Employee experience includes all facets of your organisation’s proposition for your employees. It ranges from your external brand and how you communicate to the technology they use and how they book holidays. It stretches from offer to office, policy to practice, diversity to sustainability, colleagues to customers and leaders to lights out. In short, employee experience is the context within which your employees do their work. Measuring employee engagement is like looking at the football scores. Sure, it tells you that your team performed well, but the mix of hundreds of factors influenced that outcome. Similarly, a win today against a high-ranked team does not automatically mean a win next week against a low-ranked team. If a simple survey could turn around the fortunes of a football club seeking success, HR would be in charge of the club.


Building an engaging employee experience

Have you ever been to a nice hotel where everything just worked? From the moment you arrived you felt good. Services wowed you. The food was excellent and the facilities top notch. Room service couldn’t do enough. Booking was simple and you had a great night’s sleep. You awoke facing the rising sun and a clear blue sky. The extra energy and enthusiasm meant that you tried out the gym and had a swim in the pool. Fantastic. In this context, you are highly engaged because of the hotel experience. Now, imagine there was mould on the ceiling in the room, room service didn’t pick up the telephone and rain ran down the window. You may be a little less ‘engaged’ at this point. In this simplified example, you can see how the outcome can change based on a variety of factors.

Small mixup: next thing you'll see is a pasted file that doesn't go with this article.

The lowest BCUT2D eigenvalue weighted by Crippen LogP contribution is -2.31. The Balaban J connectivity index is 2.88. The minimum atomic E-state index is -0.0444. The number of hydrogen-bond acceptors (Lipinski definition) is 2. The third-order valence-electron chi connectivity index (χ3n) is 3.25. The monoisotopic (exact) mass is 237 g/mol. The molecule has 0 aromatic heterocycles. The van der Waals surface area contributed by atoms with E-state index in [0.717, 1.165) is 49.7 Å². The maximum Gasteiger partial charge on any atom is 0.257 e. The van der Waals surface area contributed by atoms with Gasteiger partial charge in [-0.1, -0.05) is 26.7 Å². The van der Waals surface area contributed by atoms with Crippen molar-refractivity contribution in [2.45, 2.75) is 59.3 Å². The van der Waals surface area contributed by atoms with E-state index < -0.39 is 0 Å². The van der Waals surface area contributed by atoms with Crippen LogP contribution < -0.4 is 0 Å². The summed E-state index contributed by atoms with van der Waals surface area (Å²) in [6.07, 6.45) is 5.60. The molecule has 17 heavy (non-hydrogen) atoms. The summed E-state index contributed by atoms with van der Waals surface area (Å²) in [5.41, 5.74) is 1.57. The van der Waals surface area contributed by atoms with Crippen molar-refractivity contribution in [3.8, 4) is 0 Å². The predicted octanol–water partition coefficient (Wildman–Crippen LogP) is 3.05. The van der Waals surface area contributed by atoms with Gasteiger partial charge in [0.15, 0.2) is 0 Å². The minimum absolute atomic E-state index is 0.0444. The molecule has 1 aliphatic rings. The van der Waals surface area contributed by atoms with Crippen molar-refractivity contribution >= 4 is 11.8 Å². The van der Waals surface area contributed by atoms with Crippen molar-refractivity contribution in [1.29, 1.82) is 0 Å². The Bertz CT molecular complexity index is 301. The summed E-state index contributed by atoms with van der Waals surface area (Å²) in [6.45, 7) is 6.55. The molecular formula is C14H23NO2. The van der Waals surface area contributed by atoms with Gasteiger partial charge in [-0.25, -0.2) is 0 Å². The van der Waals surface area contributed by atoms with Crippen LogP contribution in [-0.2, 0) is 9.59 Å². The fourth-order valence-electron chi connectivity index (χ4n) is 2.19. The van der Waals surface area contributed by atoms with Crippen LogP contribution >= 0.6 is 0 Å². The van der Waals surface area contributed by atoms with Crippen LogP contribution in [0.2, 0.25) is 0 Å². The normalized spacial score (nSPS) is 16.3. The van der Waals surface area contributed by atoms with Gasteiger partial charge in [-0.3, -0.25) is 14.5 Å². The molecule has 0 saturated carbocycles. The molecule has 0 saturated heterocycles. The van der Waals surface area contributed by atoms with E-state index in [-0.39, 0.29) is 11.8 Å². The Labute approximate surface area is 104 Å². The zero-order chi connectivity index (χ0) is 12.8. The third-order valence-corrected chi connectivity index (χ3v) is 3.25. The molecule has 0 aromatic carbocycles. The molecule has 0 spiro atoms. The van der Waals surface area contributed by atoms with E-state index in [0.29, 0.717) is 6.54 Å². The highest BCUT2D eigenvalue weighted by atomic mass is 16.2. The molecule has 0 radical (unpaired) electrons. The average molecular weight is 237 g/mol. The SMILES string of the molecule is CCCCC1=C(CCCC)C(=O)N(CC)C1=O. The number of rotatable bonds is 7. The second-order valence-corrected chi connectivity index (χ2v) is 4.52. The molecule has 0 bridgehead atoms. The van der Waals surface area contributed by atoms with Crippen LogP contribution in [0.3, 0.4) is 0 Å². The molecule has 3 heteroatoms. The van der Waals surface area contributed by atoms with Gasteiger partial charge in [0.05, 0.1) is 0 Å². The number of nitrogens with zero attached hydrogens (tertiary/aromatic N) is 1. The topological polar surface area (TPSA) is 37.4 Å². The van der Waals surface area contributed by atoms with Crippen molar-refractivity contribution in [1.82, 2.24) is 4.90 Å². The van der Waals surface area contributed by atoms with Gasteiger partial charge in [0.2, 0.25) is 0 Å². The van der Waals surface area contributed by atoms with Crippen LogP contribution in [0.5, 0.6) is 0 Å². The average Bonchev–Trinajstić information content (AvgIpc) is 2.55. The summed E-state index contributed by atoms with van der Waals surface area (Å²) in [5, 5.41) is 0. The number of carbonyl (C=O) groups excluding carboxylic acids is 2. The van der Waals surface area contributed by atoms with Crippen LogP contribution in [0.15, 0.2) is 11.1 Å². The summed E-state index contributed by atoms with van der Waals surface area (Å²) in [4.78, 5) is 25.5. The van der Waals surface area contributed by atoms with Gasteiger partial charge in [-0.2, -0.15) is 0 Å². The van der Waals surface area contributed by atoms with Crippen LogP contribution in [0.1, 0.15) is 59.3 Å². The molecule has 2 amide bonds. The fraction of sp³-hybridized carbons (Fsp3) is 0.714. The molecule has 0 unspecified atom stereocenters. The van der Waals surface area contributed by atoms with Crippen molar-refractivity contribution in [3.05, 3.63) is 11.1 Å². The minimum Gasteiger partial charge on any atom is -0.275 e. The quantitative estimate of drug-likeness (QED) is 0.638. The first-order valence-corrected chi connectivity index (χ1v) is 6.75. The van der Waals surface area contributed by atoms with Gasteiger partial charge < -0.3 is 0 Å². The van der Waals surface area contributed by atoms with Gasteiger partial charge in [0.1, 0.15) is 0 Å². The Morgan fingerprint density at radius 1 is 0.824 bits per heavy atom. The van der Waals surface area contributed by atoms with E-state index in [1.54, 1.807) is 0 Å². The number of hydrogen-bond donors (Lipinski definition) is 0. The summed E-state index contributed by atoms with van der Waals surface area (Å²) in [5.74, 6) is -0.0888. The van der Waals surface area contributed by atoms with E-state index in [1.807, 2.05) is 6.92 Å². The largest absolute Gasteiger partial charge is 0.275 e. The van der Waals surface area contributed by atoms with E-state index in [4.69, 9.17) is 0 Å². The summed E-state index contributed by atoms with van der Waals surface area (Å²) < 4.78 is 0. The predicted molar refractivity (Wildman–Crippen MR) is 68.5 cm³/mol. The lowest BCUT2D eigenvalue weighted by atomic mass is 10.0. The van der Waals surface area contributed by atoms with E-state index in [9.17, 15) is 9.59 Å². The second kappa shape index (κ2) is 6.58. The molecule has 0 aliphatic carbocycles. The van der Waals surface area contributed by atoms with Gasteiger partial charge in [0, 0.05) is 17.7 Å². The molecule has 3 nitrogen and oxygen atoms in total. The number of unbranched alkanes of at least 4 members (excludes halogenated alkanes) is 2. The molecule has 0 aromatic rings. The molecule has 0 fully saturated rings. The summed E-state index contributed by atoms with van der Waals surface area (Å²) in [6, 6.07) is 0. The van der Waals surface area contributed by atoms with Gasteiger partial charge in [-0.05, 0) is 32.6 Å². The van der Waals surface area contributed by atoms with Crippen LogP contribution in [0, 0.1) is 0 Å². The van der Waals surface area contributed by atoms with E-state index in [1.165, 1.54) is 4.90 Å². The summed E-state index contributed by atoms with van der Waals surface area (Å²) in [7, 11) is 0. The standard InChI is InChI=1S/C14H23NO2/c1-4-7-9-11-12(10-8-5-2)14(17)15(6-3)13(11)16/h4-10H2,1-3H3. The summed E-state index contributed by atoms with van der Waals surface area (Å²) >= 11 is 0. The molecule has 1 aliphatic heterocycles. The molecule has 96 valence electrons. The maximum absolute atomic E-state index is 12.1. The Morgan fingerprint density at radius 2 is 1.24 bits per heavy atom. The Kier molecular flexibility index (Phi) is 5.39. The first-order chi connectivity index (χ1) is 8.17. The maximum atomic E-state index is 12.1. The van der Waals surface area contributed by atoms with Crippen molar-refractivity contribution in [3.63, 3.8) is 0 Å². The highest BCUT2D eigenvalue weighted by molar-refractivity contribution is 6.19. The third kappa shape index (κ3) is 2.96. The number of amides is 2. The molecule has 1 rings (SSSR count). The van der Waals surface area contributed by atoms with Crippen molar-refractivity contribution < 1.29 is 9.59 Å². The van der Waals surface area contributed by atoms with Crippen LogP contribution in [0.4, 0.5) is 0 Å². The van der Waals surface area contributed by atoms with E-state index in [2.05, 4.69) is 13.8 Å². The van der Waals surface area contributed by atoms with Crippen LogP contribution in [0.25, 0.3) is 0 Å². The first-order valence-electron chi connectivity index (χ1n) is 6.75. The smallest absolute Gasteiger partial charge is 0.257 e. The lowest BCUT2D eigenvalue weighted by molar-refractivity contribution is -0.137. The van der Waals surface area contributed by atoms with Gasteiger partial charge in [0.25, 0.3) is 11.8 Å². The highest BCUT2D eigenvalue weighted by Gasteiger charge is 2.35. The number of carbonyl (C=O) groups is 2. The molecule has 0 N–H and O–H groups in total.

Employee experience is both contextual and the result of an elaborate mix of extrinsic influences. The trouble is that you don’t know which ones are pulling in a negative direction and which are positive. Some may cost nothing to fix whereas others may require sizeable upheaval to achieve. Thanks to breakthroughs in neuroscience, such perceptions, associations and emotions can be measured through studies to help us understand the extrinsic motivators. Maybe the problem is the manager. Maybe it is the job tasks. Perhaps a slow system, a lack of training, flexi-desking, claiming expenses or the culture itself that drives low engagement. Either way, we need to measure the real root causes if we truly want to improve it.


Engaging experiences for employees

If you believe that people should be happy just to get paid, this article is not for you. If you want to identify managers that people might not like, also look away. However, if you want to provide an experience that attracts, motivates and retains staff, start thinking beyond employee engagement. With a combination of anonymous surveys, blind interviews and neuroscience studies online, we can start building an experience that encourages engaged employees. In summary, let us help you put employee experience improvement as one of your strategic goals.

If you would like to find out more, why not reach out via email or simply call us to arrange an introductory chat. Alternatively, why not read a little more about our neuroexperience service.

Finally, why not take another 4 minutes to read about declining workplace productivity.